We got a hollow potato from the garden this afternoon. We’re pretty continuously reminded that we’re the guests out at our cabin. Bushy-tailed woodrats defy our live traps, but skitter in parts of the roof that shouldn’t exist (if we understand the construction). Mice leave droppings like the frost fairies left ice trails in Fantasia–and they gnaw resources we’d considered our belongings.
For a short time we used poisons on the rats and mice, and it worked, but it didn’t figure with our feelings about what’s fair and what isn’t. To see a very ill mouse stagger into the open is a very heart-rending scene. And so is replacing our propane range, its electronic ruined; our hammock, gnawed through; insulation spread on cabin the floor; the truck’s air filter, a smelly nest. Throw cushions, jackets, food.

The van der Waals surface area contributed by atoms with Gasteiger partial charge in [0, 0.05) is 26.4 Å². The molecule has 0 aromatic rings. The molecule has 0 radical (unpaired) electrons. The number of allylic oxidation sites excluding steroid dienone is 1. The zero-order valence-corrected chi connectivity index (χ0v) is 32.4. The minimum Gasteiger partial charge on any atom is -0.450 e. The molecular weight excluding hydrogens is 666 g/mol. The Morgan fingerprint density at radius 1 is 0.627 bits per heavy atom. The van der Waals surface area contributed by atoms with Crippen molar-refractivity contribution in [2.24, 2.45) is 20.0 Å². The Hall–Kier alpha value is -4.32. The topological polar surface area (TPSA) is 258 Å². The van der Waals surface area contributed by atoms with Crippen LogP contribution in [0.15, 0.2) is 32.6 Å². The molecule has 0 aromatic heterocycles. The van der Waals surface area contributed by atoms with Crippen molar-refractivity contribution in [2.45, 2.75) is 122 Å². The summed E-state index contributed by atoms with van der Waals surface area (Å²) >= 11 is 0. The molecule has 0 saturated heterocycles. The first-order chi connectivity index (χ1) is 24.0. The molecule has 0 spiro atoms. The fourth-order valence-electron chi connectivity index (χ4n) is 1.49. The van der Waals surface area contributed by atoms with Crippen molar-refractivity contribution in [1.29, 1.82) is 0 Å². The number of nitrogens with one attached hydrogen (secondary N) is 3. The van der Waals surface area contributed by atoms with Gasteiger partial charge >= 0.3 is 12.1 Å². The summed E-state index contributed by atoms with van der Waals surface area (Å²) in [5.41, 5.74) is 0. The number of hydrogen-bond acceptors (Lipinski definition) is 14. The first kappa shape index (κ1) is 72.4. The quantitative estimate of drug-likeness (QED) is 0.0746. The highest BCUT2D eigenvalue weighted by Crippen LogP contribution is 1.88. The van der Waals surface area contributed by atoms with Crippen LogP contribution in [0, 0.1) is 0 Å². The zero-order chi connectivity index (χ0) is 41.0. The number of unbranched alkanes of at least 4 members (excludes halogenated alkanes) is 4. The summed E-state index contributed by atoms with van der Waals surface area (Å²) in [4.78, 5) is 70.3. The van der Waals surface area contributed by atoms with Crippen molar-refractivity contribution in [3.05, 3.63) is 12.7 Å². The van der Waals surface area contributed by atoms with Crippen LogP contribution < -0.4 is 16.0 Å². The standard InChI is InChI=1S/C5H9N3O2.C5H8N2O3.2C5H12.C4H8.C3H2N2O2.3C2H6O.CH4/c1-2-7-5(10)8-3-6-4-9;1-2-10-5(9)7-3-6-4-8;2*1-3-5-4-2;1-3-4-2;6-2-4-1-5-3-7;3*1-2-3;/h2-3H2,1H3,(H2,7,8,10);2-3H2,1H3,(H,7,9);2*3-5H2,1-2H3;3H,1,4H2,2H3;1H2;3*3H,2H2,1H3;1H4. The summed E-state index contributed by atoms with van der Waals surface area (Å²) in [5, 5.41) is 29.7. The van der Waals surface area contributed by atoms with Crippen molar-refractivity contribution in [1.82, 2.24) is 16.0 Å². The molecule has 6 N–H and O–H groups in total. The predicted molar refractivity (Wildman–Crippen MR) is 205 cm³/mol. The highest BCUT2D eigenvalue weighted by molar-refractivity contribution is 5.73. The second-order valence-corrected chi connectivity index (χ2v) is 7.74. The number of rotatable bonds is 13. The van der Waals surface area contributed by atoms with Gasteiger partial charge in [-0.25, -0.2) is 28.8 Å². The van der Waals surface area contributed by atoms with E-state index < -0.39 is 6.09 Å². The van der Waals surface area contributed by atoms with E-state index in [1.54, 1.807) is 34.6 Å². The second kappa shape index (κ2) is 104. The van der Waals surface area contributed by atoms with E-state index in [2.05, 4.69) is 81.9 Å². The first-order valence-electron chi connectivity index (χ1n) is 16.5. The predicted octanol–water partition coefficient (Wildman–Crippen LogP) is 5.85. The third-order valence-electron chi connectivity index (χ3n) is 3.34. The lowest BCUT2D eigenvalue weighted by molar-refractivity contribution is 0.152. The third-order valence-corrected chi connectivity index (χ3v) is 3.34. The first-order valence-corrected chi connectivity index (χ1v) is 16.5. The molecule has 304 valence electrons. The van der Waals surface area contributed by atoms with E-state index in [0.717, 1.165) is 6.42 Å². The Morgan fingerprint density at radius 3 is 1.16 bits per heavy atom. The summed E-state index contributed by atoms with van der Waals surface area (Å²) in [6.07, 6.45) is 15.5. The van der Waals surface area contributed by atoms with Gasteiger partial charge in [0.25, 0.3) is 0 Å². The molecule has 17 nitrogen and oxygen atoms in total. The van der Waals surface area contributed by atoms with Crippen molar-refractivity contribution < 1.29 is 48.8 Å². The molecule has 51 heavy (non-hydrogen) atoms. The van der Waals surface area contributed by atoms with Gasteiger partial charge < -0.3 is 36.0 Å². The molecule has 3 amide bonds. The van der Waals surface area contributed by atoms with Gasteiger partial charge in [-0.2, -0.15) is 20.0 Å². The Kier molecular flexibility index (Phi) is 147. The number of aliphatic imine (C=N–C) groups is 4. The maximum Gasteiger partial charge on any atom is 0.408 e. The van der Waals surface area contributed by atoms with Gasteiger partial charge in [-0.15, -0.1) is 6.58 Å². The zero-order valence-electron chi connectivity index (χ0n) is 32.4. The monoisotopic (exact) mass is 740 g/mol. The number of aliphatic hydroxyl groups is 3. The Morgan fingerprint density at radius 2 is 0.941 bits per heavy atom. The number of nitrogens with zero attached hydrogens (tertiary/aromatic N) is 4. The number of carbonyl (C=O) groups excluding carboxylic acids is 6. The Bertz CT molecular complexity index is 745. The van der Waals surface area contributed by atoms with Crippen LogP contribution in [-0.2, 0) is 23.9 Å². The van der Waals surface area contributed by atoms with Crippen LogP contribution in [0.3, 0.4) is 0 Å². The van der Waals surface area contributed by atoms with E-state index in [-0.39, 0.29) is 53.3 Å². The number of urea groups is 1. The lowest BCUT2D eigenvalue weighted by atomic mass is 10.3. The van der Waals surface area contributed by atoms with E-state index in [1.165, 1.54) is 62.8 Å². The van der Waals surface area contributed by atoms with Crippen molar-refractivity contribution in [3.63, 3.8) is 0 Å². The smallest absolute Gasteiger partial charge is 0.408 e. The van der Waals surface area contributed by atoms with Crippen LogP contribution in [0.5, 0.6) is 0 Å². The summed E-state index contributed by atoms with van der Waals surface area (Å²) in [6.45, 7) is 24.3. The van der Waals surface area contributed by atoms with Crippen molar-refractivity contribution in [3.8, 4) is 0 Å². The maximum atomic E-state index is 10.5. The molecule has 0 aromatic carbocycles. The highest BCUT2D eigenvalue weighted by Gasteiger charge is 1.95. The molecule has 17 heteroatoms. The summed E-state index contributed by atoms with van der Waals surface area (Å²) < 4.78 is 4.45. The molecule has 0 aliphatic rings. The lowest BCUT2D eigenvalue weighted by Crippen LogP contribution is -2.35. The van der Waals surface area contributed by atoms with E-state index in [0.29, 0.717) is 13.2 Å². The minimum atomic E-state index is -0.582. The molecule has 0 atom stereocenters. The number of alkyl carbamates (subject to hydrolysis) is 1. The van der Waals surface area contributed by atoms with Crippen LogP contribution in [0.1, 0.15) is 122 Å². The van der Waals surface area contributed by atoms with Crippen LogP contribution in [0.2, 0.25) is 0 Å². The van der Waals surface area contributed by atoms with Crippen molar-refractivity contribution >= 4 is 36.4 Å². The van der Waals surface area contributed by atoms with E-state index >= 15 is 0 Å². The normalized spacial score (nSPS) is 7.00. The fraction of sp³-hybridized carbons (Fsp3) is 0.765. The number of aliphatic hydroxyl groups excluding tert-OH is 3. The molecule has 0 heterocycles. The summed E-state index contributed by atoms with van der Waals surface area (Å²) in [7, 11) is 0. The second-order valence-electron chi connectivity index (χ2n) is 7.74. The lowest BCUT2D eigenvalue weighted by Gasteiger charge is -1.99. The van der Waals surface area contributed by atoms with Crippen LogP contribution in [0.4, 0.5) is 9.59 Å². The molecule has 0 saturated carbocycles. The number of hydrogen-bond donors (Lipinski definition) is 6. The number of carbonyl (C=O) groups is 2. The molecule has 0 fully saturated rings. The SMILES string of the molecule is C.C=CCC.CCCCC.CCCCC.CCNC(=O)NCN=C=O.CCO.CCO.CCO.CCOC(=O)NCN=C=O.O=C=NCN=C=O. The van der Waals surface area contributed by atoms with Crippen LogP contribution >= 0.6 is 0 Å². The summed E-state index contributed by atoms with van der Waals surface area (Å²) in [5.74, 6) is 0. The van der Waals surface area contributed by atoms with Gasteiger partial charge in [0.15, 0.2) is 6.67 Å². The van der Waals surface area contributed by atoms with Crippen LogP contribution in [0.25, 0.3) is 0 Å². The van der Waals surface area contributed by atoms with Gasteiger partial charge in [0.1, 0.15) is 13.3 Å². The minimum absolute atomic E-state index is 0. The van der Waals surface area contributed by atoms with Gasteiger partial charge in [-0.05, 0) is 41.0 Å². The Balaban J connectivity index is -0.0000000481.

The balance is personal. We recognize that we’re on the pendulum swing where we’re content to share. Inside the house, we leave edibles and easily damageables in cabinets or jars or sealed spaces. I made waterproof “showercaps” for the beds and we placed a candle globe in the bathroom to protect the toothbrushes. We buy live traps, and we invent our own live traps, the latest being the use of deep buckets the mice fall into but usually can’t jump out of. But outside, besides a little precaution–a fence around the garden–we just let it go. Most of the apples are for the bears and raccoons, all of the raspberries and grapes are for the birds, and now I guess we’re sharing the potatoes with the gophers.
And there’s the flip side of this co-existence. A few feet from the hollowed out potato, my husband found a tiny, tiny green frog in the lettuce. Our apple trees have claw marks from the bears, and their branches are trimmed neatly by elk–and we have it on the game camera. The bushy-tailed rats have piles of fluffy fur and look almost like chinchillas, and the mice, with their brindled browns and shiny eyes are absolutely darling. Call us goofballs, but even though sometimes we have some crazy consumptive issues (like replacing the range), we enjoy the wildlife out there. Mostly.
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